Sadly, the market stalls that normally set up around the Central Stadium and Khui Doloon Khudag Valley, the site of the horse racing, will have to be cancelled.

Horse race training at Tuv Aimak (Central Province). Photo by Antonio Graceffo.

The first official Naadam was held in 1206, the Year of the Tiger, when Temujin, the man who the world would come to know as Genghis Khan, inaugurated the largest celebration that had ever taken place on the Mongolian steppes. According to Jack Weatherford, author of Genghis Khan and the Making of the Modern World, the Great Khan called together hundreds of thousands of soldiers, wrestlers, archers, horse racers, women, families, and camp followers for several days of celebration and sports competition. This year’s Naadam Festival commemorates the 2,229th anniversary of the foundation of the first Mongolian state, 814th anniversary of the founding of the Great Mongol Empire, and the 99th anniversary of the Mongolian People’s Revolution.

Wrestlers train for Naadam in a national wrestling camp out on the steppes. Traditional wrestling is still only practiced by men and there are no weight limits. Photo by Antonio Graceffo.

One would assume that not being able to attend the most important festival of the year would be a bit of a letdown for Mongolians, but it seems that most Mongolians understand and support the government’s decision.

Professor Khavartsetsg Enkhtuvsgin of the University of Finance and Economics (UFE) said, “For us in today’s situation, it is just a reaction for protecting ourselves from the risk. Although watching live is much more exciting than watching online, but I believe that Mongolians will all accept this.” She even sees a potential positive in the livestreaming: “Maybe it will be a nice chance for other countries to see Mongol Naadam too.” She added that her colleagues at the university were of the same opinion.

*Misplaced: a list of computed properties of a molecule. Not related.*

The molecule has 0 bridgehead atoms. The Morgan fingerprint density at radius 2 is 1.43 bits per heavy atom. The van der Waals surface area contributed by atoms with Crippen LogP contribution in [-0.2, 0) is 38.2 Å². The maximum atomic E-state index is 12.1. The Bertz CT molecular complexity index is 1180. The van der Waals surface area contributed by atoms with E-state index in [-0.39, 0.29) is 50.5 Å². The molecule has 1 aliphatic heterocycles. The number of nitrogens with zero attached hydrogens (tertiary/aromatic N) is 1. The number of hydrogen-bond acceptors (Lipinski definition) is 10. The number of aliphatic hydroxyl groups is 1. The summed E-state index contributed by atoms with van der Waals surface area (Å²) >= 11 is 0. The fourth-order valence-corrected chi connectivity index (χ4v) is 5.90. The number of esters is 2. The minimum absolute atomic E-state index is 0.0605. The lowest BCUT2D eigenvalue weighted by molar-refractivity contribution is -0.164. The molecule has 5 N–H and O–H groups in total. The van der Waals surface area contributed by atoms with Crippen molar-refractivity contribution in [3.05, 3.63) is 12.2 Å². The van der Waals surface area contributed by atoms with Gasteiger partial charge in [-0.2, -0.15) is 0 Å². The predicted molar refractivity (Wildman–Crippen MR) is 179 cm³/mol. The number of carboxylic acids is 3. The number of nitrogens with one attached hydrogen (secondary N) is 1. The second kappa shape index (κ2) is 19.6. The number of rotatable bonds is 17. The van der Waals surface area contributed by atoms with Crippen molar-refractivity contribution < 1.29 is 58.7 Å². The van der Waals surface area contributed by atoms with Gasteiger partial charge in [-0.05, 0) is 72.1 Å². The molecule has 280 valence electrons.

Archery training in Ulaanbaatar. Men shoot 75 meters and women shoot 60 meters. Photo by Antonio Graceffo.

“For me, it doesn’t change anything. I always watch it only on TV,” said Batpurev Ayushsuren, a financial economist. “But going for Naadam wearing gorgeous traditional dress (deel) is a big event for most Mongolians. It is a family union and is a cultural event that makes them feel strongly that we’re Mongols.”

Over the past 30 years, the percentage of the population that lives in the urban areas has nearly doubled. During that time, young people transitioned from learning Russian to speaking English. People who had not made a phone call in 1990 are now tech savvy, avid users of Facebook and Twitter. The average person has seen his income increase from about $300 per year to $400 per month. And this year, Naadam will be livestreamed. In short, Mongolia is modernizing very quickly, but still managing to hold on to its ancient traditions.

Batpurev Ayushsuren explained that many Mongolians see the maintenance of the Naadam tradition as “an annual vaccination that prevents Mongolia citizen forgetting their ethnic roots in this globalized world.”

Antonio Graceffo is an American economist and author based in Ulaanbaatar, Mongolia.